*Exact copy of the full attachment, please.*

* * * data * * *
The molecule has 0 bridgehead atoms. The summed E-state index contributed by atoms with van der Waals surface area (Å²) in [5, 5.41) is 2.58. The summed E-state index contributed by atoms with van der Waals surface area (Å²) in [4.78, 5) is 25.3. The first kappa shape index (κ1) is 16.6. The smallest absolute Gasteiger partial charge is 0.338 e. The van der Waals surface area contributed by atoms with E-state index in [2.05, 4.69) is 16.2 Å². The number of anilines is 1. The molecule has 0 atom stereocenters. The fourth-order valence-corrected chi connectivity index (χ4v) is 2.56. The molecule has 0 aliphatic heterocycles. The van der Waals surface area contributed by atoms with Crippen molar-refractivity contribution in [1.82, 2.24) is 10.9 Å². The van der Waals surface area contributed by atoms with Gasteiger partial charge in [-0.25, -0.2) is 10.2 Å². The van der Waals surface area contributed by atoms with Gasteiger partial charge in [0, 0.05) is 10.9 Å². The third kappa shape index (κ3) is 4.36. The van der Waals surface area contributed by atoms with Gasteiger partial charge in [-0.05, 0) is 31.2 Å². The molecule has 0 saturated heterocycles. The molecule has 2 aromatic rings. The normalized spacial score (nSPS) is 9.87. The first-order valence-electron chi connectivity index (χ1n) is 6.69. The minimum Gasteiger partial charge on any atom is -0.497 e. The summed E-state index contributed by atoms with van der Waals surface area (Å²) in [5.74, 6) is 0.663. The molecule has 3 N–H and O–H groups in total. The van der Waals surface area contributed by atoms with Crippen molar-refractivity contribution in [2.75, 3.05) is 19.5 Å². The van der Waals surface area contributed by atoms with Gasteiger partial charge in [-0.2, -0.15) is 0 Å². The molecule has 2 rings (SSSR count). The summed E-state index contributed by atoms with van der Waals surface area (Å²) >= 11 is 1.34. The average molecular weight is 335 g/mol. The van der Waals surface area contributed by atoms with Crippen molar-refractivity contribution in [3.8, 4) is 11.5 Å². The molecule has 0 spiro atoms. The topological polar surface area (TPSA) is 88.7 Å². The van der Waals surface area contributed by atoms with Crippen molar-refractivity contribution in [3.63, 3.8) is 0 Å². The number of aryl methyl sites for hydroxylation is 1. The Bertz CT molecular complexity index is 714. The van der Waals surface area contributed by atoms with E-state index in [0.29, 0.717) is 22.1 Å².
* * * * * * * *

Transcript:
The molecule has 0 bridgehead atoms. The summed E-state index contributed by atoms with van der Waals surface area (Å²) in [5, 5.41) is 2.58. The summed E-state index contributed by atoms with van der Waals surface area (Å²) in [4.78, 5) is 25.3. The first kappa shape index (κ1) is 16.6. The smallest absolute Gasteiger partial charge is 0.338 e. The van der Waals surface area contributed by atoms with E-state index in [2.05, 4.69) is 16.2 Å². The number of anilines is 1. The molecule has 0 atom stereocenters. The fourth-order valence-corrected chi connectivity index (χ4v) is 2.56. The molecule has 0 aliphatic heterocycles. The van der Waals surface area contributed by atoms with Crippen molar-refractivity contribution in [1.82, 2.24) is 10.9 Å². The van der Waals surface area contributed by atoms with Gasteiger partial charge in [-0.25, -0.2) is 10.2 Å². The van der Waals surface area contributed by atoms with Gasteiger partial charge in [0, 0.05) is 10.9 Å². The third kappa shape index (κ3) is 4.36. The van der Waals surface area contributed by atoms with Gasteiger partial charge in [-0.05, 0) is 31.2 Å². The molecule has 0 saturated heterocycles. The molecule has 2 aromatic rings. The normalized spacial score (nSPS) is 9.87. The first-order valence-electron chi connectivity index (χ1n) is 6.69. The minimum Gasteiger partial charge on any atom is -0.497 e. The summed E-state index contributed by atoms with van der Waals surface area (Å²) in [5.74, 6) is 0.663. The molecule has 3 N–H and O–H groups in total. The van der Waals surface area contributed by atoms with Crippen molar-refractivity contribution in [2.75, 3.05) is 19.5 Å². The van der Waals surface area contributed by atoms with Gasteiger partial charge in [-0.2, -0.15) is 0 Å². The molecule has 2 rings (SSSR count). The summed E-state index contributed by atoms with van der Waals surface area (Å²) >= 11 is 1.34. The average molecular weight is 335 g/mol. The van der Waals surface area contributed by atoms with Crippen molar-refractivity contribution in [3.8, 4) is 11.5 Å². The molecule has 0 spiro atoms. The topological polar surface area (TPSA) is 88.7 Å². The van der Waals surface area contributed by atoms with Crippen molar-refractivity contribution in [3.63, 3.8) is 0 Å². The number of aryl methyl sites for hydroxylation is 1. The Bertz CT molecular complexity index is 714. The van der Waals surface area contributed by atoms with E-state index in [0.29, 0.717) is 22.1 Å².